What Is Contact Dermatitis?

Written by Rachel Nall, RN, BSN | Published on February 24, 2015
Medically Reviewed by The Healthline Medical Team on February 24, 2015

What Is Contact Dermatitis?

Have you ever used a new type of skincare product or detergent, only to have your skin become red and irritated? If so, you may have experienced contact dermatitis. This condition occurs when foreign substances or excess exposure to water makes your skin itchy, red, and inflamed.

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Most contact dermatitis reactions aren’t severe, but they can be rather unpleasant until the itching subsides.

What Causes Contact Dermatitis?

There are three types of contact dermatitis:

  • allergic contact dermatitis
  • irritant contact dermatitis
  • photo-contact dermatitis

Photocontact dermatitis is very uncommon. It’s a reaction that can occur when the active ingredients in sunscreen are exposed to sunlight.

Allergic Contact Dermatitis

Allergic contact dermatitis occurs when the skin develops an allergic reaction after being exposed to a foreign substance. This causes the body to release inflammatory chemicals that can make the skin feel itchy and irritated.

Common causes of allergic contact dermatitis include:

  • jewelry such as nickel or gold
  • latex gloves
  • perfumes or chemicals in cosmetics and skincare products
  • poison oak or poison ivy

Irritant Contact Dermatitis

According to the American Academy of Dermatology, irritant contact dermatitis is the most common type of contact dermatitis. This happens when the skin comes in contact with a toxic material.

Toxic substances that can cause irritant contact dermatitis include:

  • battery acid
  • bleach
  • drain cleaners
  • kerosene
  • detergents
  • pepper spray

Also known as ‘hand eczema,’ irritant contact dermatitis can occur when the skin comes in contact with less irritating materials like soap — or even water — too often. People whose hands are frequently exposed to water, such as hairdressers, bartenders, and healthcare workers, often experience irritant contact dermatitis.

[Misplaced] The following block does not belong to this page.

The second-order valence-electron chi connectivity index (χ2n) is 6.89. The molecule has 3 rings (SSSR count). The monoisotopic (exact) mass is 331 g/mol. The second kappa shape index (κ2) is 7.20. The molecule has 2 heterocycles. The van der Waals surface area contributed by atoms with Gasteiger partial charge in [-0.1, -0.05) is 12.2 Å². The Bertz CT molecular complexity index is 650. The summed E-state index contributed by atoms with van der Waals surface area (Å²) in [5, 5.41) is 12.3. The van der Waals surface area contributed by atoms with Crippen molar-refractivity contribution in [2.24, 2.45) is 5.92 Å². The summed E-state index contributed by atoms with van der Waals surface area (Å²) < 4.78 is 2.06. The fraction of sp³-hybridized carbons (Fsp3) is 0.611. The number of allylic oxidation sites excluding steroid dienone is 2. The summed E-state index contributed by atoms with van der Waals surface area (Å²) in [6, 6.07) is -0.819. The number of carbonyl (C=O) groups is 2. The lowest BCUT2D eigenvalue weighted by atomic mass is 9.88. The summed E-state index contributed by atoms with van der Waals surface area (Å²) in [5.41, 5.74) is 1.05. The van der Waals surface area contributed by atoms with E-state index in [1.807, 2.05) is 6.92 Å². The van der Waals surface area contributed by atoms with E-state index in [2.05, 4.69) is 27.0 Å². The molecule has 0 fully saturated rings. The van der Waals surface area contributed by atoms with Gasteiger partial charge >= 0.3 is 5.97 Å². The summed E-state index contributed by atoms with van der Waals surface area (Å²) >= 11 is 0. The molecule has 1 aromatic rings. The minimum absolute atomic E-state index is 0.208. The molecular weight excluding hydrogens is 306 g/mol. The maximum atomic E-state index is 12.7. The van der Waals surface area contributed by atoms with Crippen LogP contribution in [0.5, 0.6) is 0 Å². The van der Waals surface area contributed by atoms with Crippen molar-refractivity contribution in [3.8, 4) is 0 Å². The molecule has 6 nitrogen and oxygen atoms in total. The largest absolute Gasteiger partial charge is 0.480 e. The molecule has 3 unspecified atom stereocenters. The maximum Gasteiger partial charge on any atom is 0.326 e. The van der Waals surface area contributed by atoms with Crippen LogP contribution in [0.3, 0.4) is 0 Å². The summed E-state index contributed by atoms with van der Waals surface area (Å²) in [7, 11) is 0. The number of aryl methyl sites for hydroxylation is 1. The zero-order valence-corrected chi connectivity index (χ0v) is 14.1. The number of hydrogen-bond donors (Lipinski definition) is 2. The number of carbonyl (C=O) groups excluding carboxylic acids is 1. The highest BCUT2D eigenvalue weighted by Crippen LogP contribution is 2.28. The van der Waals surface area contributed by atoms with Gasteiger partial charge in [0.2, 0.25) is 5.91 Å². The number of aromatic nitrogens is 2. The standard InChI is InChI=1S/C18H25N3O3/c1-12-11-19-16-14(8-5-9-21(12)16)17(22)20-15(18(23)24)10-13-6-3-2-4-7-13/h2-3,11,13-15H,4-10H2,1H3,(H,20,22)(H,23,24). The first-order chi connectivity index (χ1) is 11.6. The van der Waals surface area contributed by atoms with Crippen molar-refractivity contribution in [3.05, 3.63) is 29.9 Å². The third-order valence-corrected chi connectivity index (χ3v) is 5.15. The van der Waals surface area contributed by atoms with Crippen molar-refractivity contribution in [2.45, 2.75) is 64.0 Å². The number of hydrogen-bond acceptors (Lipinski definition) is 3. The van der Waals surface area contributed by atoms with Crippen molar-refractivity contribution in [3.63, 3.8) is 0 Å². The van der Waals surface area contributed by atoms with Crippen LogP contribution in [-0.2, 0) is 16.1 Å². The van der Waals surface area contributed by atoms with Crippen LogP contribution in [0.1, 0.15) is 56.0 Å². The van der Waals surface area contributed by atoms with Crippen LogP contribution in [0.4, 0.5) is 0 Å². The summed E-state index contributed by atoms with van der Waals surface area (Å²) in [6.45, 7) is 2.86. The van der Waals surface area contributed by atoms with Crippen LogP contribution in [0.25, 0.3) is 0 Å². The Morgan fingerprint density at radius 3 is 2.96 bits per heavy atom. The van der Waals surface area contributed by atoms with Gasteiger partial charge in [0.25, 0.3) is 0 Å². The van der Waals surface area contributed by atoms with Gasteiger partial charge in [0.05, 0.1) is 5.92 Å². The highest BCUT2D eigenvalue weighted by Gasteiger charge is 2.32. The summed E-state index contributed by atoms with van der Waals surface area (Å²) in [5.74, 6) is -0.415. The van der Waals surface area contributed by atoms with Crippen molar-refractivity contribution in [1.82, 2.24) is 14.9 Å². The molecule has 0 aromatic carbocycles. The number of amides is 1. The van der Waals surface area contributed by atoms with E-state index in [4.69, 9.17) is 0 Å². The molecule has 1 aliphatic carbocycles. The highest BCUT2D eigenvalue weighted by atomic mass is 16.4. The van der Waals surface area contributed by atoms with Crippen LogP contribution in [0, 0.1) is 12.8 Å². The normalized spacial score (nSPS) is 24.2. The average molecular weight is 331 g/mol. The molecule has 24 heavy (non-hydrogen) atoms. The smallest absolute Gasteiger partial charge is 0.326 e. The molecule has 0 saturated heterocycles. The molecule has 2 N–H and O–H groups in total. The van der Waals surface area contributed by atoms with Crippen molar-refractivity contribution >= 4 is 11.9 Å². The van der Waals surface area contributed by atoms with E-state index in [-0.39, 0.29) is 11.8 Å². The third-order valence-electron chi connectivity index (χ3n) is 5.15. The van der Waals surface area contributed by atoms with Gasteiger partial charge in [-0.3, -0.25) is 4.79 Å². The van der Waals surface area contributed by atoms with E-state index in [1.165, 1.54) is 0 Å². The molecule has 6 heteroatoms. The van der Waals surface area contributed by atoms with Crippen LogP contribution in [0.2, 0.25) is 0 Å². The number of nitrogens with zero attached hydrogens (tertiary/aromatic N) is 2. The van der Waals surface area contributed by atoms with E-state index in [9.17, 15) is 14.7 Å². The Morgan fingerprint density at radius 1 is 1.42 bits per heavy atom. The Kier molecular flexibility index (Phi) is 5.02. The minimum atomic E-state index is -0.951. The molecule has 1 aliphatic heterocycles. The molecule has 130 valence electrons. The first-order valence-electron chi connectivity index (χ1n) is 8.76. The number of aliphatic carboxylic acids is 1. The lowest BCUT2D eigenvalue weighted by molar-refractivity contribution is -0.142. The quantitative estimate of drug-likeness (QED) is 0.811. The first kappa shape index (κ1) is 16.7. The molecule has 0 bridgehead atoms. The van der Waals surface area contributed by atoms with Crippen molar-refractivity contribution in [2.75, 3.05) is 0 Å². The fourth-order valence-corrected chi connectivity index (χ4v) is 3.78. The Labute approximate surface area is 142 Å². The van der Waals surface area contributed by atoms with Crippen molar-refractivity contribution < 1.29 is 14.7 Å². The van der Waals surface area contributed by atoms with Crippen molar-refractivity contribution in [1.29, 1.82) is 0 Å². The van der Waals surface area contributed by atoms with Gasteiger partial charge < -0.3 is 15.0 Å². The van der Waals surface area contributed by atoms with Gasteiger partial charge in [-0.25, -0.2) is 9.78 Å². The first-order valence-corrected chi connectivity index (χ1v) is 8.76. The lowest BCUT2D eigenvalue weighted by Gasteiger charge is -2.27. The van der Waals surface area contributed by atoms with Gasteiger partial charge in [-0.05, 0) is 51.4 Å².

What Are the Symptoms of Contact Dermatitis?

Contact dermatitis symptoms depend upon the cause and how sensitive you are to the substance that causes the rash. Symptoms associated with allergic contact dermatitis include:

  • dry, scaly, flaky skin
  • hives
  • oozing or dry blisters
  • skin redness
  • skin that appears darkened or leathery
  • skin that burns with or without sores
  • extreme itching
  • sun sensitivity
  • swelling, especially in the eyes, face, or groin areas

Irritant contact dermatitis may cause slightly different symptoms, such as:

  • blistering
  • cracking skin due to extreme dryness
  • swelling
  • skin that feels stiff or tightened
  • ulcerations
  • open sores that form crusts

How Is Contact Dermatitis Diagnosed?

Contact your doctor if your symptoms are severe or not improving with time. Your doctor will take a thorough medical history and examine your skin. Questions they may ask you include:

  • When did you first notice your symptoms?
  • What makes your symptoms better?
  • What makes your symptoms worse?
  • Did you go hiking just before the rash started?
  • Are the symptoms triggered by certain activities?

Your doctor may refer you to an allergy specialist to pinpoint the cause of your contact dermatitis. This specialist can perform allergy testing (called a ‘patch test’), which involves exposing a small patch of your skin to an allergen. If your skin reacts, the allergy specialist can determine the likely cause of your contact dermatitis.

How Is Contact Dermatitis Treated?

Avoid scratching your irritated skin if you think you may be experiencing contact dermatitis. Scratching can make the irritation worse or even cause a skin infection that requires antibiotics. 

Instead, clean your skin with soap and lukewarm water to remove any irritants. One way to soothe the rash is to mix two tablespoons of baking soda in cool water. Soak a washcloth in the cool water, wring it out, and apply it to the skin. 

Other anti-itch treatments include calamine lotion or hydrocortisone cream. You can purchase these items at most drugstores. Your doctor can prescribe a more potent steroid cream if these creams don’t soothe your skin.

Taking an antihistamine drug such as diphenhydramine can help to cut down on itching and reduce your allergic response.

Most cases of contact dermatitis will go away on their own and aren’t cause for concern. However, seek medical attention if your rash is close to your eyes or mouth, covers a large area of your body, or doesn’t improve with at-home treatment.

How Can I Prevent Contact Dermatitis?

Avoiding initial exposure to irritants can help prevent contact dermatitis symptoms. Try these tips:

  • Purchase products labeled hypoallergenic or unscented.
  • Refrain from wearing latex gloves if you have a latex allergy. Opt for vinyl gloves if you do need to wear gloves to protect your skin.
  • Wear long-sleeved shirts and pants when hiking in the wilderness.
  • Apply water-repellent petroleum jelly before putting on latex gloves to further protect your skin.
  • Apply hand lotions or creams to prevent your skin from drying out. 

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